Reuters - Innovations Video Online (Nov. 24, 2014) — A multinational group of scientists have released the first ever detailed, high-resolution 3-D maps of Antarctic sea ice. Using an underwater robot equipped with sonar, the researchers mapped the underside of a massive area of sea ice to gauge the impact of climate change. Ben Gruber reports. Video provided by Reuters
Powered by NewsLook.com
Ruins Thought To Be Port Actually Buried Greek City

Ruins Thought To Be Port Actually Buried Greek City

Newsy (Nov. 24, 2014) — Media is calling it an "underwater Pompeii." Researchers have found ruins off the coast of Delos. Video provided by Newsy
Powered by NewsLook.com
Amphipolis Tomb Architraves Reveal Faces

Amphipolis Tomb Architraves Reveal Faces

AFP (Nov. 22, 2014) — Faces in an area of mosaics is the latest find by archaeologists at a recently discovered tomb dating back to fourth century BC and the time of Alexander the Great in Greece. Duration: 01:05 Video provided by AFP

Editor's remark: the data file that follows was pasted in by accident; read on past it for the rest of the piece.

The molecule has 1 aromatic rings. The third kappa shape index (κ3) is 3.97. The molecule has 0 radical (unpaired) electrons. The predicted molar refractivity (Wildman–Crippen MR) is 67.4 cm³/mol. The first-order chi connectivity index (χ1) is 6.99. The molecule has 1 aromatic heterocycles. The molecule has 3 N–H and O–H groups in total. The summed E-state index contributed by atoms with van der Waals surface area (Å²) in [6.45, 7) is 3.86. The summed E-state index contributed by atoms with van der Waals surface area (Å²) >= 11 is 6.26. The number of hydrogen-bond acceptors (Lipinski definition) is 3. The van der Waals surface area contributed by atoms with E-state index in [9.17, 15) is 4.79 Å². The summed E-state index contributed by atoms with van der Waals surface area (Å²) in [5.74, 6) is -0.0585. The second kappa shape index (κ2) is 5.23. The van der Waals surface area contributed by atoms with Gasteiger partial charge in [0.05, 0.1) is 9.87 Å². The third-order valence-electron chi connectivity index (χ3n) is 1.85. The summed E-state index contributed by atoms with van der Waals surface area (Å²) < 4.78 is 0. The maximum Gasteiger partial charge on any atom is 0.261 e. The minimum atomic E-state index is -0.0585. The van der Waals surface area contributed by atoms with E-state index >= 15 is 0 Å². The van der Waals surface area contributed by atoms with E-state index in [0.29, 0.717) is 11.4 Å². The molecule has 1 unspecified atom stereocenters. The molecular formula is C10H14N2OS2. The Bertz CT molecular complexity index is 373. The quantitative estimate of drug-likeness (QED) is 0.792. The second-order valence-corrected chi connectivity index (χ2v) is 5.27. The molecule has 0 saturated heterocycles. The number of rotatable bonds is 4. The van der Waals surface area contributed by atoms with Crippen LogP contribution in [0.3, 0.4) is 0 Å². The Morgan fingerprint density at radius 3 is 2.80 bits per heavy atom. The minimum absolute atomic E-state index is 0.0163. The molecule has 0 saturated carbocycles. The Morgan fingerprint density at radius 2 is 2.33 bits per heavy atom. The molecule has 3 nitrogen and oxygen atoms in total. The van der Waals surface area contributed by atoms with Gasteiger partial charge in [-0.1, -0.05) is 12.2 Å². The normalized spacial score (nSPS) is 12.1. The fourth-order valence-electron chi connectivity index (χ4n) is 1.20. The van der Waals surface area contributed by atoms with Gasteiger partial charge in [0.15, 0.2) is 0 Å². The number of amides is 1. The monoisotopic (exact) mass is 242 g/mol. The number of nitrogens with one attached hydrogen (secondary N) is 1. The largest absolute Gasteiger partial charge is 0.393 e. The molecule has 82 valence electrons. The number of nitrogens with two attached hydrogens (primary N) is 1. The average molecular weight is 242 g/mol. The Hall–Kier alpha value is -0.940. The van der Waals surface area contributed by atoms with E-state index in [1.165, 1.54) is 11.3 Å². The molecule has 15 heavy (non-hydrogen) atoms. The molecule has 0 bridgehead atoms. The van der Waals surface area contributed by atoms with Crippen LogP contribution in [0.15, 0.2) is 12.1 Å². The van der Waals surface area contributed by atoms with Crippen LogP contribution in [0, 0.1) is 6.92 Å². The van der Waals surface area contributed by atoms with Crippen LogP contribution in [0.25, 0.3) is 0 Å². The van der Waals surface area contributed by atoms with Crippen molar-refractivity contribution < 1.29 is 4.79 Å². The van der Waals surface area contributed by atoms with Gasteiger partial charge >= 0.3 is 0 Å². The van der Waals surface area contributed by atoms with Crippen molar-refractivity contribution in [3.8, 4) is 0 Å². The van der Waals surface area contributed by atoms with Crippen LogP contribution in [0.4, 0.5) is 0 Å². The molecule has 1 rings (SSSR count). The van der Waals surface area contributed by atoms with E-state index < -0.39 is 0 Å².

Powered by NewsLook.com

Search ScienceDaily

Number of stories in archives: 140,361

Find with keyword(s):
 
Enter a keyword or phrase to search ScienceDaily for related topics and research stories.

Save/Print:
Share:  

Breaking News:

Strange & Offbeat Stories

 

Plants & Animals

Earth & Climate

Fossils & Ruins

In Other News

... from NewsDaily.com

Science News

Health News

Environment News

Technology News



Save/Print:
Share:  

Free Subscriptions


Get the latest science news with ScienceDaily's free email newsletters, updated daily and weekly. Or view hourly updated newsfeeds in your RSS reader:

Get Social & Mobile


Keep up to date with the latest news from ScienceDaily via social networks and mobile apps:

Have Feedback?


Tell us what you think of ScienceDaily -- we welcome both positive and negative comments. Have any problems using the site? Questions?
Mobile iPhone Android Web
Follow Facebook Twitter Google+
Subscribe RSS Feeds Email Newsletters
Latest Headlines Health & Medicine Mind & Brain Space & Time Matter & Energy Computers & Math Plants & Animals Earth & Climate Fossils & Ruins